Wackiest book request you ever received from a customer?
In the mid-1980s there were two popular (and very different) books: The Color Purple and Color Me Beautiful. Several times we had a customer request “Color Me Purple.” There was also a book in the computer section on UNIX, and we once got a request from the customer: “I would like the computer book on eunuchs.”
How do you envision the future of independent bookstores?
It is almost impossible for me to imagine a time when people will not want books in the paper format. That includes me. I want to hold a book in my hand. I want to underline. I want to flip back to re-read sections. However, all independent businesses — whether bookstores or hardware stores — will have to continue to add value to their product in some way…..impressive service, convenience, knowledge. I also think our communities are short on gathering places and need them. Look at Starbucks. A bookstore is a logical gathering place. Davis-Kidd had an excellent inventory, but more than that it was a gathering place.
When you walk into a bookstore as a customer, what section of the store do you gravitate to first?
New releases, fiction and nonfiction.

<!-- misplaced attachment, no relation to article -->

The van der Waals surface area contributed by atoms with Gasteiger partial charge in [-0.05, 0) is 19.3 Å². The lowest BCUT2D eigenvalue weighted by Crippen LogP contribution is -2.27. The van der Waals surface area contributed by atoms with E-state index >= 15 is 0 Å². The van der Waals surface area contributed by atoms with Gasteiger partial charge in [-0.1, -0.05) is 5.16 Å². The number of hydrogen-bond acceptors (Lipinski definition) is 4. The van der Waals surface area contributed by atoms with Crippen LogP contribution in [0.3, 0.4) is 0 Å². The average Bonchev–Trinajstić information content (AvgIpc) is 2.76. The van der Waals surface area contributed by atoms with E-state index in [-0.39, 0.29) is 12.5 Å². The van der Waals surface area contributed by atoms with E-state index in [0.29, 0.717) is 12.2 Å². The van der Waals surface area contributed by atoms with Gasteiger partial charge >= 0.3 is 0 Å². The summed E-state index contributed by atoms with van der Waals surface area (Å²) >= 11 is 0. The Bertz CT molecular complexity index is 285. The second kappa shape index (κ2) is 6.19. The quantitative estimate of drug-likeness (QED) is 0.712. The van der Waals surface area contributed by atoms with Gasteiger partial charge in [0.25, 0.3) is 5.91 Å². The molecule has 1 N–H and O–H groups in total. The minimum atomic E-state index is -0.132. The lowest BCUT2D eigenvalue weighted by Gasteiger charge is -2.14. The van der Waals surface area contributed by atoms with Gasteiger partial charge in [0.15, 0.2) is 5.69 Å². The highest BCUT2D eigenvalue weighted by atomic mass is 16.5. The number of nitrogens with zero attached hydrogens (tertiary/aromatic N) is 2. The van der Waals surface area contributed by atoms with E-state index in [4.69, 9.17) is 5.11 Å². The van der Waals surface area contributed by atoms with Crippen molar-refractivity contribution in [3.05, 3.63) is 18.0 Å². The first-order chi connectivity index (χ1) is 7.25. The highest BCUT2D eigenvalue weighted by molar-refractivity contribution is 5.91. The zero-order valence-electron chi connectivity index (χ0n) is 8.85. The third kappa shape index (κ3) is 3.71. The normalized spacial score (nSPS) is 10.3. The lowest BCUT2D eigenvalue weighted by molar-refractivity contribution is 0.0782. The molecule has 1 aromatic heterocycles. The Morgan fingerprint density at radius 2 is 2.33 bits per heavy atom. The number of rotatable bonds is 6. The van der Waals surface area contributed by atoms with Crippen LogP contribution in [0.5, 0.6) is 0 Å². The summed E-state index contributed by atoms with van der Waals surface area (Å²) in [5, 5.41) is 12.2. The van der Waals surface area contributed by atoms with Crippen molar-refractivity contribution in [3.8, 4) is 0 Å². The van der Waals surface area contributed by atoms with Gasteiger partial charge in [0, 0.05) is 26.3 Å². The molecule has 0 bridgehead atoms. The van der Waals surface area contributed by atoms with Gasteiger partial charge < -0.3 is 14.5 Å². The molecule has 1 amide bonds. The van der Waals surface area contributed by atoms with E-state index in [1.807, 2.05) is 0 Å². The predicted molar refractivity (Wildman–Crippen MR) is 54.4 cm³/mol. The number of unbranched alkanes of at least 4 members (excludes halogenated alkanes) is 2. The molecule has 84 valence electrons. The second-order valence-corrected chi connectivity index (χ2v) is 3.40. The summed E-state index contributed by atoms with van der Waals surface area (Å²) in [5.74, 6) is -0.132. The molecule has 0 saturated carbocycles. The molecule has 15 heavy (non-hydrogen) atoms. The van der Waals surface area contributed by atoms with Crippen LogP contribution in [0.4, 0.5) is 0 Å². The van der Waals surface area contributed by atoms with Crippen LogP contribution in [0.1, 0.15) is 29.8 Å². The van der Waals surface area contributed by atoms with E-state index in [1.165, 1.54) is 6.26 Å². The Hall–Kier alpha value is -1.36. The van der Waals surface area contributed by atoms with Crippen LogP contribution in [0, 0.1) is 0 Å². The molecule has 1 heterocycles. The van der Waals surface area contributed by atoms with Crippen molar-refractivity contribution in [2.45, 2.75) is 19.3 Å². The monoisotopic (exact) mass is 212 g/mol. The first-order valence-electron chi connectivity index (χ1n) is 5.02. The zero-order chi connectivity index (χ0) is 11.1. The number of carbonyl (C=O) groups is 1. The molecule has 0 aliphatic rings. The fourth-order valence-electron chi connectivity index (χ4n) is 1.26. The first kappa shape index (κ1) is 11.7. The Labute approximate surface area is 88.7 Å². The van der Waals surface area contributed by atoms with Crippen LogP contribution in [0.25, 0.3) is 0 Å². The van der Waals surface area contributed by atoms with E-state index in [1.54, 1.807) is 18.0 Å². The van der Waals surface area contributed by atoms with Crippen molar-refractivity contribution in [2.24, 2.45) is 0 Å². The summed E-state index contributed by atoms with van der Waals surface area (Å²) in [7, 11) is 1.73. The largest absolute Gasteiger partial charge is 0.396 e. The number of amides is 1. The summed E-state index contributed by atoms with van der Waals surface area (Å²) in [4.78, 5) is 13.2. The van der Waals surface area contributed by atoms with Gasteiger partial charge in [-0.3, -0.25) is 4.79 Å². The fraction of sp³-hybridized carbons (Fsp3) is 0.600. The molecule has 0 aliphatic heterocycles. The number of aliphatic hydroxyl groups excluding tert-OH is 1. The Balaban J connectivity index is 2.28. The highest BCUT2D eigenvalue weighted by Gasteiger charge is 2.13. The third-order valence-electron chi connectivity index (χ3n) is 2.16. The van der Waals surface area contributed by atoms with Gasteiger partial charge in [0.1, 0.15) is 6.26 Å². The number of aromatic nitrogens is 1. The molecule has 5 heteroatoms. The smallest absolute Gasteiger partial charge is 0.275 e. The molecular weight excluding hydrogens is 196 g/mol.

What’s on your to-read list?
You’re in the travel business now. How did that start?
Two of my favorite things have always been reading and travel. That I have been able to do both is a double blessing. My travel business actually started in Davis-Kidd Booksellers. Taking a vacation in 1988, I signed up for a week of walking in Exmoor, England. As we walked each day in the beautiful countryside, an idea began to form. I felt sure we had customers at Davis-Kidd who would enjoy this experience if someone planned it and took care of all the details. I asked the guide — who was Welsh — if I brought a group, where should we go? He said the Pembrokeshire Coast of Wales is beautiful for hiking, and he agreed to be our guide.
Following a slide presentation at Davis-Kidd one summer evening saying I would be taking a group of 14 to Wales in the fall, double that number wanted to go. So in September, 1993, I took two groups of 14 walking in Wales. From that first experience, I expanded destinations over time to include hiking in Ireland, England’s Lake District, Scotland, Normandy, Italy, Spain, and Costa Rica. In 1997, Davis-Kidd Travels became KDavis Travels when we sold the bookstore business. Operating from an home office, I now do four or five trips each year with clients returning year after year. It’s great, and books are often the topic of conversation along the trail.
Anything about running a travel business that’s similar to running a book business?
Yes: taking good care of the client, attending to details, staying in touch, giving clear information, and providing a good experience.
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Davis will be with us only a few more days this season. Then she’s back to the travel biz. Stop in and say hello!